Home Grief Ministry Spicer-Mullikin owner finds home for abandoned cremains, hosts service at All Saints...

Spicer-Mullikin owner finds home for abandoned cremains, hosts service at All Saints Cemetery in Wilmington

555
Matthew Smith of Spicer Mullikin assists as Bishop Koenig administers holy water to the cremains and Msgr. Hurley looks on. Dialog photo/Joseph P. Owens

For most people, saying goodbye to a loved one is a difficult and important process.

Sometimes a family member or closest person in your life dies after having made arrangements for their own funerals. Services, burial, cremation can all be part of the planning. Large families sometimes plan full-blown sendoffs, except in a time of pandemic when so many were restricted by public-health regulations.

On rare occasions, funeral homes are left to make decisions typically reserved for family. Sometimes, remains of people are just left unclaimed.

“It’s always been a problem,” said Matthew Smith, owner of Spicer-Mullikin Funeral Homes and Crematory.

Remains are hardly abandoned every day, but it happens more than you might think, Smith said. Among the thousands of cremations that take place every year, numerous cremains remain unclaimed in safe storage at funeral homes and crematoriums around the United States, according to Smith.

“Every generation of funeral home has had unclaimed cremated remains,” said Smith, whose business has been family-owned since 1906.

Smith decided to do something for the several dozen cremated remains his business has in its possession. He approached Msgr. Steven Hurley, vicar general of the Diocese of Wilmington. Msgr. Hurley and Scott Hudson, executive director of Catholic Cemeteries, worked with Smith as he developed a solution.

Smith hoped to provide some honor and dignity by establishing a mausoleum at All Saints Cemetery on Kirkwood Highway in Wilmington to serve as the final resting place for abandoned remains. He donated a mausoleum for all the unclaimed cremated remains that Spicer-Mullikin has in its possession.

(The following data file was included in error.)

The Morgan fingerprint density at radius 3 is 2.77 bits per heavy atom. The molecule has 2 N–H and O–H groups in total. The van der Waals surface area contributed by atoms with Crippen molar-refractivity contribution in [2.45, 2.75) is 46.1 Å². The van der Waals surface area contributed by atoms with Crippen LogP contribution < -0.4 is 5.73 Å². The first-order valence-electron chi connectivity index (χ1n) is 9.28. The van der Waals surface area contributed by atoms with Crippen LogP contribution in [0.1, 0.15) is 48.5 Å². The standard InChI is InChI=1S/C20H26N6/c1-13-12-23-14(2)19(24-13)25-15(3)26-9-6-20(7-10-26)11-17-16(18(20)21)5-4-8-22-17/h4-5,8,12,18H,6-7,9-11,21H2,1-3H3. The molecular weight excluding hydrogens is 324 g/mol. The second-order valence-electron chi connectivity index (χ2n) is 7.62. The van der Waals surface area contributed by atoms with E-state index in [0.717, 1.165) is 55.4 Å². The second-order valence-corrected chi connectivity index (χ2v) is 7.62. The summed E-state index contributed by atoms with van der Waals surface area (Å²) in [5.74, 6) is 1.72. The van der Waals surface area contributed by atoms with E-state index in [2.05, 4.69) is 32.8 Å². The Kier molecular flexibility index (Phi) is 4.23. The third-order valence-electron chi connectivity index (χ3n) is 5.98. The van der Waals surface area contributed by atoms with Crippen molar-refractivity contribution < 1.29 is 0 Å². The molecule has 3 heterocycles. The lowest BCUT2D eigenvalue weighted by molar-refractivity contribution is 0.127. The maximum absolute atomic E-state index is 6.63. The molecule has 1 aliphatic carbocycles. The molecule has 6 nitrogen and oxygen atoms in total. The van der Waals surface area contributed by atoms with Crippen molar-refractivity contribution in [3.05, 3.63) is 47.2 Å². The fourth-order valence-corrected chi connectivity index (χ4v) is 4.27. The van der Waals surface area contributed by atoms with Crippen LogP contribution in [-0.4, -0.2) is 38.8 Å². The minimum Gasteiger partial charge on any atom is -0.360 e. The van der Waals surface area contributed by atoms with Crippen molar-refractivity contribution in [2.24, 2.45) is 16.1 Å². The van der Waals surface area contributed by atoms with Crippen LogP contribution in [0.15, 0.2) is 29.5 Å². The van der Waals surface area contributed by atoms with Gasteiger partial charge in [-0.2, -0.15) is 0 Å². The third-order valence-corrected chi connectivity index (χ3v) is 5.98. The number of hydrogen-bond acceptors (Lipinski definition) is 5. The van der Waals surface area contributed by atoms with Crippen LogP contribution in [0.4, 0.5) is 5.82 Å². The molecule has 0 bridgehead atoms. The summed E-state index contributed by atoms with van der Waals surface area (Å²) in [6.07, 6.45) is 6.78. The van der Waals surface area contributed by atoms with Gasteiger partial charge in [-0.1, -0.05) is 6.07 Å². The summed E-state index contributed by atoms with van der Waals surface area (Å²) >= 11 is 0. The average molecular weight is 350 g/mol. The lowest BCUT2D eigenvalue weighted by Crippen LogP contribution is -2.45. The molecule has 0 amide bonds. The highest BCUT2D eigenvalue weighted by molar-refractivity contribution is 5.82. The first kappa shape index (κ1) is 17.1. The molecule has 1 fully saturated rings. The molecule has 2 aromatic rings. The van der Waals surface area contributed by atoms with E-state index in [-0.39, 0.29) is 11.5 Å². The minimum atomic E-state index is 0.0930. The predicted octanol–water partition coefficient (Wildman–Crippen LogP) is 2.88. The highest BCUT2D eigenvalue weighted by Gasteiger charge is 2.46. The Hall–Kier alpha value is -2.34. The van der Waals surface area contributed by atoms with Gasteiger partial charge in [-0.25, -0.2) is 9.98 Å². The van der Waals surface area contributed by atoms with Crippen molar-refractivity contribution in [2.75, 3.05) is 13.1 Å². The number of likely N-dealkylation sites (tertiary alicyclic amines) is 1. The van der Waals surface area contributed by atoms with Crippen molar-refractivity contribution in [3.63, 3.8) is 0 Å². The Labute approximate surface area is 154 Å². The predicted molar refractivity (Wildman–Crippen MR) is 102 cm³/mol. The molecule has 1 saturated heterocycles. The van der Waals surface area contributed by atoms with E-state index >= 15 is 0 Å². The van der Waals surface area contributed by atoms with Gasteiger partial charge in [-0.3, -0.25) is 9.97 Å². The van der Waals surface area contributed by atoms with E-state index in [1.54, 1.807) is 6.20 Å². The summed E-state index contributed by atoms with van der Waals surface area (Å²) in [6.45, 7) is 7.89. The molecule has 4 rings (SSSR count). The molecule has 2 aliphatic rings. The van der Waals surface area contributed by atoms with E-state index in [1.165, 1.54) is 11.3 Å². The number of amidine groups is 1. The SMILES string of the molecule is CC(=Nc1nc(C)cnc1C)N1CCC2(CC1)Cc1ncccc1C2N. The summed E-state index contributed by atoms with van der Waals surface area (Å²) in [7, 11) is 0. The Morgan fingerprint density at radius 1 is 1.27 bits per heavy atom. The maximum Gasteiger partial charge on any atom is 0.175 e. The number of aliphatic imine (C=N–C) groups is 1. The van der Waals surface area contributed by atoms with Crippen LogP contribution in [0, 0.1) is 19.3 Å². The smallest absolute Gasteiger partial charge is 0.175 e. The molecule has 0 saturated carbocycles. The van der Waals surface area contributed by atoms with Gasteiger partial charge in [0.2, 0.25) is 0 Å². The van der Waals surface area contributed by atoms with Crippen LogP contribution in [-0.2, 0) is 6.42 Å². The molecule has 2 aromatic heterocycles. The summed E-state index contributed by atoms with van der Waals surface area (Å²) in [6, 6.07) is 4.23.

The mausoleum for unclaimed remains was dedicated by Bishop Koenig May 12 during a ceremony at All Saints.

“We are mindful of the call from Jesus for corporal acts of mercy,” said Bishop Koenig, who was joined by Msgr. Hurley at the service. “Feed the hungry, clothe the naked, but finally bury the dead, helping them to their final resting place.”

Among the remains of 59 people were veterans of the armed forces, Smith said. Several local military members were present for the service, including U.S. Army (ret.) Sgt. Major David Carden of Newark, a bugler who played “Taps.”

Smith said his is not the only funeral home that has come up with a solution such as this but having a service and educating the public about the problem are important elements of the process to him.

“I’ve seen beautiful stories from other states on other funeral homes doing this,” he said. “I hope this is a service that all funeral homes will look to take to have a final resting place for unclaimed cremains.”

In addition, the mausoleum provides some degree of access should someone step forward to accept cremains in the future, Smith said.

“There may be many reasons why someone hasn’t picked up a loved one’s cremated remains,” he said. “It’s hard to imagine why someone wouldn’t, but there are so many reasons out there.”

An estimated 1 percent of cremation cases goes unclaimed nationwide, according to an industry analysis. More than 15,000 set of remains were left behind in 2018.

The service included a proclamation presented by Miguel Hurtado, community relations manager for Delaware Lt. Gov. Bethany Hall-Long.

“Every person, regardless of their background, deserves the dignity of a final resting place,” read the proclamation signed by Hall-Long and Gov. John Carney. “The men, women and children being put to rest today came from different walks of life, including several military veterans, but all of them share a common humanity.”

Smith said the mausoleum will be used for any future unclaimed remains.

“We’ll have continued access,” he said.

“These individuals deserve a resting place, and this is beautiful way to honor their lives. It is very personal for me to do this, to provide a final, peaceful resting place.”